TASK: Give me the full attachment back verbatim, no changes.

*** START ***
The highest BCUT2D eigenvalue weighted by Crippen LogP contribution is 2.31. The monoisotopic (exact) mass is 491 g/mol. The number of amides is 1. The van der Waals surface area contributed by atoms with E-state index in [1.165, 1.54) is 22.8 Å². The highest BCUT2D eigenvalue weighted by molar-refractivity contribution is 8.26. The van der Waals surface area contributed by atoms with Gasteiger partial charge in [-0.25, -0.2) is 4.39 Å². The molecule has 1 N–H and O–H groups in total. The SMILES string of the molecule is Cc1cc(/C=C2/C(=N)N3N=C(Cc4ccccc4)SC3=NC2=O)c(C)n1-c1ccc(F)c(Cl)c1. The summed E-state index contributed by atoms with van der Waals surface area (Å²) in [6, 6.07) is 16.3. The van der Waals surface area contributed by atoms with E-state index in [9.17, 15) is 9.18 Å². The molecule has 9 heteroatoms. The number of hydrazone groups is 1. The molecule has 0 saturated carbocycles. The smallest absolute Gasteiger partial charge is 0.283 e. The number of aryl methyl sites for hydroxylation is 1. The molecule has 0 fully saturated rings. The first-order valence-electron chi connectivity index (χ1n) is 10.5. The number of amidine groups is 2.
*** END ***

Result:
The highest BCUT2D eigenvalue weighted by Crippen LogP contribution is 2.31. The monoisotopic (exact) mass is 491 g/mol. The number of amides is 1. The van der Waals surface area contributed by atoms with E-state index in [1.165, 1.54) is 22.8 Å². The highest BCUT2D eigenvalue weighted by molar-refractivity contribution is 8.26. The van der Waals surface area contributed by atoms with Gasteiger partial charge in [-0.25, -0.2) is 4.39 Å². The molecule has 1 N–H and O–H groups in total. The SMILES string of the molecule is Cc1cc(/C=C2/C(=N)N3N=C(Cc4ccccc4)SC3=NC2=O)c(C)n1-c1ccc(F)c(Cl)c1. The summed E-state index contributed by atoms with van der Waals surface area (Å²) in [6, 6.07) is 16.3. The van der Waals surface area contributed by atoms with E-state index in [9.17, 15) is 9.18 Å². The molecule has 9 heteroatoms. The number of hydrazone groups is 1. The molecule has 0 saturated carbocycles. The smallest absolute Gasteiger partial charge is 0.283 e. The number of aryl methyl sites for hydroxylation is 1. The molecule has 0 fully saturated rings. The first-order valence-electron chi connectivity index (χ1n) is 10.5. The number of amidine groups is 2.